Best Practices

Using Permalinks in WordPress

A permalink is exactly what the portmanteau suggests – a permanent link. All WordPress content, whether it’s a post or a page, has a permalink. That lets you easily create internal links and to build a backlink portfolio for SEO. But there are a few tips for making the best use of permalinks.

WordPress General Settings for Posts

Each new post can be assigned a permalink in a few different ways. Navigate to Settings > Permalinks from the main WordPress menu. There you will see options for:

  • Plain /?p=123 (bad choice)
  • Day and name /2020/20/08/sample-post/
  • Month and name /2020/08/sample-post/
  • Numeric /archives/123 (bad choice)
  • Post name /sample-post/
  • Custom Structure

You’ll notice I’ve marked anything that uses numbers to represent your blog posts as a bad choice. The URL can be configured to contain keywords that you want to rank for. Giving up the opportunity to add keywords to your URL is a mistake. Be sure you’ve selected one that uses the post name. On my blog, I use a custom structure of /blog/%postname%/.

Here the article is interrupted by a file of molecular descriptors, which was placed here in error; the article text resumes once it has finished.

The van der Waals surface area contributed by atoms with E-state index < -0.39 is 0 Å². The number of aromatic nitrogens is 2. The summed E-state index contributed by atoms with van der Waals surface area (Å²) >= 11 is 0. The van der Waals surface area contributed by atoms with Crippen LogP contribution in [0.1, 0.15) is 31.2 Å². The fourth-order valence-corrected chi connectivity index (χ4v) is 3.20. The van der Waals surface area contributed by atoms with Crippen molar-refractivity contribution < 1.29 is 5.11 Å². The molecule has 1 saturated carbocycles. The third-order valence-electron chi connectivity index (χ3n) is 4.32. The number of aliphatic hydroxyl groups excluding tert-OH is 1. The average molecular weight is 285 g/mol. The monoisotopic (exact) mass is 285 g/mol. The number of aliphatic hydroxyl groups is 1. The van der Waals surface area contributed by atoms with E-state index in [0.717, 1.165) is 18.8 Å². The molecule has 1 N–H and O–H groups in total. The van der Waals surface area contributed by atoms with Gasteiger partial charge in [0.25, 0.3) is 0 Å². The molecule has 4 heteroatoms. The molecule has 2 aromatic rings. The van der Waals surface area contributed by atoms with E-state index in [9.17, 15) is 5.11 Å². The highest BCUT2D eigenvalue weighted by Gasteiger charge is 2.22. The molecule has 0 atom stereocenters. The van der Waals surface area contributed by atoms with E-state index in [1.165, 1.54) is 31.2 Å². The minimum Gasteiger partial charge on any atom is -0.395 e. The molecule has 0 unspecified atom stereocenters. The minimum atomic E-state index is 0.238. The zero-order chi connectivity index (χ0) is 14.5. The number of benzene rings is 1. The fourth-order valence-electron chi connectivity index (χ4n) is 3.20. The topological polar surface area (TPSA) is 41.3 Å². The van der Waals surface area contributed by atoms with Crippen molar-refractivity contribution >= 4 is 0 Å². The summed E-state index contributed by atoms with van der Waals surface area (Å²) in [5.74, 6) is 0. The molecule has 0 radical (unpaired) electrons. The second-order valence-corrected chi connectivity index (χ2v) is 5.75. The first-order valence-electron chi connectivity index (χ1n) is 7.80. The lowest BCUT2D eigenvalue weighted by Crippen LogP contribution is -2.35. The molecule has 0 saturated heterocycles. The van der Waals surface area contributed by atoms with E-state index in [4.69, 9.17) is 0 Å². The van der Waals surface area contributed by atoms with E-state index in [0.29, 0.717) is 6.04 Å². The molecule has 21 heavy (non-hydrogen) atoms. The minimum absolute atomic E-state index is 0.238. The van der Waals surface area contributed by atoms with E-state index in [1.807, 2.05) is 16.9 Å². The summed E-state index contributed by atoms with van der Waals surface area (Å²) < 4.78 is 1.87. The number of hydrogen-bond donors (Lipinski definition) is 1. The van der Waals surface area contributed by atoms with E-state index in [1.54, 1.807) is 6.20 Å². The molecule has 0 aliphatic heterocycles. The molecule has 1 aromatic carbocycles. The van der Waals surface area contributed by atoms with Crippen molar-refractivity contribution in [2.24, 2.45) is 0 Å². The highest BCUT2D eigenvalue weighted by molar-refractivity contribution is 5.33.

Edit a Permalink

In both a post and a page, the Document Settings > Permalink will allow you to edit the permalink after it’s been generated. It will default to the post or page name, forced to lowercase, and separated by dashes. For example: using-permalinks-in-wordpress. If you want to change that, you can do it from the URL Slug under Permalink Document Settings.

Just be careful that you either create a 301 permanent redirect or that you’ve set up your redirect plugin to automatically create redirects when you change a URL Slug. If it’s a brand new piece of content there’s no risk, but if it’s been indexed by Google or linked to by someone else, those links will break when the permalink changes.

Just a few easy settings, and little bit of forethought will have you with attractive, easy to read, high CTR links in Google results!